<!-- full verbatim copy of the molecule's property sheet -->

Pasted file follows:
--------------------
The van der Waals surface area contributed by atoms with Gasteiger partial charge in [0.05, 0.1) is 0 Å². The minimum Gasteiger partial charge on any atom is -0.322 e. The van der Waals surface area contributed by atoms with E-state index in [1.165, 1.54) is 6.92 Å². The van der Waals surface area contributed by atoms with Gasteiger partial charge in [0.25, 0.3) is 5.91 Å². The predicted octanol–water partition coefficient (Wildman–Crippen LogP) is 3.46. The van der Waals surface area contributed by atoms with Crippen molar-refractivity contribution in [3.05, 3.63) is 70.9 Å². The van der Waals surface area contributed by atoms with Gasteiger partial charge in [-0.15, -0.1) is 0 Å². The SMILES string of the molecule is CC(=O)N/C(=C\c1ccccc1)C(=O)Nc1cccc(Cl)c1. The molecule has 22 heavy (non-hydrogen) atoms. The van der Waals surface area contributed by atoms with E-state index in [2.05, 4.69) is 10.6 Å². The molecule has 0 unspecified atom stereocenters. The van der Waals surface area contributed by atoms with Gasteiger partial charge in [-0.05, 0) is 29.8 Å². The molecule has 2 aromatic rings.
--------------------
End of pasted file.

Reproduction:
The van der Waals surface area contributed by atoms with Gasteiger partial charge in [0.05, 0.1) is 0 Å². The minimum Gasteiger partial charge on any atom is -0.322 e. The van der Waals surface area contributed by atoms with E-state index in [1.165, 1.54) is 6.92 Å². The van der Waals surface area contributed by atoms with Gasteiger partial charge in [0.25, 0.3) is 5.91 Å². The predicted octanol–water partition coefficient (Wildman–Crippen LogP) is 3.46. The van der Waals surface area contributed by atoms with Crippen molar-refractivity contribution in [3.05, 3.63) is 70.9 Å². The van der Waals surface area contributed by atoms with Gasteiger partial charge in [-0.15, -0.1) is 0 Å². The SMILES string of the molecule is CC(=O)N/C(=C\c1ccccc1)C(=O)Nc1cccc(Cl)c1. The molecule has 22 heavy (non-hydrogen) atoms. The van der Waals surface area contributed by atoms with E-state index in [2.05, 4.69) is 10.6 Å². The molecule has 0 unspecified atom stereocenters. The van der Waals surface area contributed by atoms with Gasteiger partial charge in [-0.05, 0) is 29.8 Å². The molecule has 2 aromatic rings.